Residents invited to review design concepts for Thomas Wolfe Cabin site

Press release from City of Asheville: 

Everyone is invited to join the City of Asheville and a design planning team to provide feedback on the vision for the Thomas Wolfe Cabin site in Oteen. The planning team has prepared two design concepts based on a site reconnaissance study and initial community input received this past spring. Now the City is ready to share those concepts with the community for additional feedback prior to finalizing the master plan.

The Lord Aeck Sargent design team will present their findings and design concepts at two public meetings in early August. Following the presentation, the public will have the opportunity to share their thoughts relative to the design concepts.

Come review the design concepts at either of these two drop-in sessions:

  • 2 to 3:30 p.m. Aug. 1, Recreation Park Conference Room, 72 Gashes Creek Road (across from the WNC Nature Center).
  • 5:30 to 7 p.m. Aug. 1, Thomas Wolfe Memorial, 52 N. Market St.

About the Thomas Wolfe Cabin master planning process

In the summer of 1937, famous Asheville author Thomas Wolfe lived and worked in a cabin off of Azalea Road near Azalea Park. The City now owns the property and has stabilized it from further deterioration and will begin a master planning process for the cabin and surrounding property.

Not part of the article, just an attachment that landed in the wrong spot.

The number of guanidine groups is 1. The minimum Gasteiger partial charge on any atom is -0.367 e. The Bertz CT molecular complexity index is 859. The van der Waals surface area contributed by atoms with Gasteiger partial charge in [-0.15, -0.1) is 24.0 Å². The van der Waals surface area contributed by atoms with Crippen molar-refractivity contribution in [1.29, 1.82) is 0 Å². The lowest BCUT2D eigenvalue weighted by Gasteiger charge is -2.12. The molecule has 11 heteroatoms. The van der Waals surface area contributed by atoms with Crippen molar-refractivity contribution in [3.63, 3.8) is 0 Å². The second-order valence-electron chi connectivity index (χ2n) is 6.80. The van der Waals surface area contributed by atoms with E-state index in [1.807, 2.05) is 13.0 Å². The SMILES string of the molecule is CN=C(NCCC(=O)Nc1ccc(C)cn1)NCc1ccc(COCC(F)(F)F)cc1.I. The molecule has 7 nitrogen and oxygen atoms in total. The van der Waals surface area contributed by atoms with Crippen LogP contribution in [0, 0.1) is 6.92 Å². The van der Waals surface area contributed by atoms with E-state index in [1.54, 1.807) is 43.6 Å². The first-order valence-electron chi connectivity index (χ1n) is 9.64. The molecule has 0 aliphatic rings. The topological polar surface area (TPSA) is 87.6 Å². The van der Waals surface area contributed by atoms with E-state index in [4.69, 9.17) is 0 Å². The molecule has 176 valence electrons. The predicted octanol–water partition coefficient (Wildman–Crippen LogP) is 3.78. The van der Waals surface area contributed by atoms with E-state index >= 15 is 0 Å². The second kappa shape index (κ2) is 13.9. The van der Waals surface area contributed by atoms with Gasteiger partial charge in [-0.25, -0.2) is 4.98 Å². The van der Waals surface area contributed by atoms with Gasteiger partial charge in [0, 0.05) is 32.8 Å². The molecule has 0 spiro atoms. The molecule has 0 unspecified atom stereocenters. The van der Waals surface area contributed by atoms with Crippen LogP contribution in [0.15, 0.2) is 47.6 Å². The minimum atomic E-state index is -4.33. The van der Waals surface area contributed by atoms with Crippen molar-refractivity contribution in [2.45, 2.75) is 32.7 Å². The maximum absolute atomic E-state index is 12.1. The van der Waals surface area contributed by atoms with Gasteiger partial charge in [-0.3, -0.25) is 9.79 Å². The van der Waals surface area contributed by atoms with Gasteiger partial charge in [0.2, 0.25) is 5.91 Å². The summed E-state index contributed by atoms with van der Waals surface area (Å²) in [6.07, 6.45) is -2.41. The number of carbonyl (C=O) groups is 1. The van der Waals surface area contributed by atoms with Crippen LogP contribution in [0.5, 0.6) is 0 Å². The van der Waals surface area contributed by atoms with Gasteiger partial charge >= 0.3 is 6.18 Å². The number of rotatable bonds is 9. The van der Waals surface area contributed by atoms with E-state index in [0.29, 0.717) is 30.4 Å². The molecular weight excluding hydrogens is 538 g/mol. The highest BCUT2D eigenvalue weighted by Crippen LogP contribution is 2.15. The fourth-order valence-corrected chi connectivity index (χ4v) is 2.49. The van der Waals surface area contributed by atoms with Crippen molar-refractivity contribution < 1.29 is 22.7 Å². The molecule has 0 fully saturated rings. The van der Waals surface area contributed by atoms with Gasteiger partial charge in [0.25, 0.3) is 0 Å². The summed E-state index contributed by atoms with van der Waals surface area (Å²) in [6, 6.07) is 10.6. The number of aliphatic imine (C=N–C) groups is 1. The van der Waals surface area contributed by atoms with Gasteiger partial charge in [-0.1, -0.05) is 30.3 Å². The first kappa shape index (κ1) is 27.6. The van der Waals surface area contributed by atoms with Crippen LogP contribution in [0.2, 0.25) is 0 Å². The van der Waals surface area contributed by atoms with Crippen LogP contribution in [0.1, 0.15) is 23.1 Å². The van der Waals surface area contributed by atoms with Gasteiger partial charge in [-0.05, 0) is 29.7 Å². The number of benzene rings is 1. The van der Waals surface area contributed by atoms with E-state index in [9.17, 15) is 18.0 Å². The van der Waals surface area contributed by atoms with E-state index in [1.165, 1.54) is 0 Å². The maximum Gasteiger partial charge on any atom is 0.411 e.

The master planning process is being undertaken as part of an ongoing effort to preserve the cabin, to allow time for the city to explore ideas for an adaptive reuse program consistent with the site’s history.

This is a master planning process only — no money has been set aside for site development.

One goal of the project is to rehabilitate the cabin and consider additional uses for the surrounding property that could make it a destination for residents and tourists. There will also be an assessment of the connectivity from the site to surrounding destinations, trails and the planned Swannanoa River Greenway. The master plan will also include recommendations for the rebuilding of a treehouse present on the site during Thomas Wolfe’s stay in the cabin.

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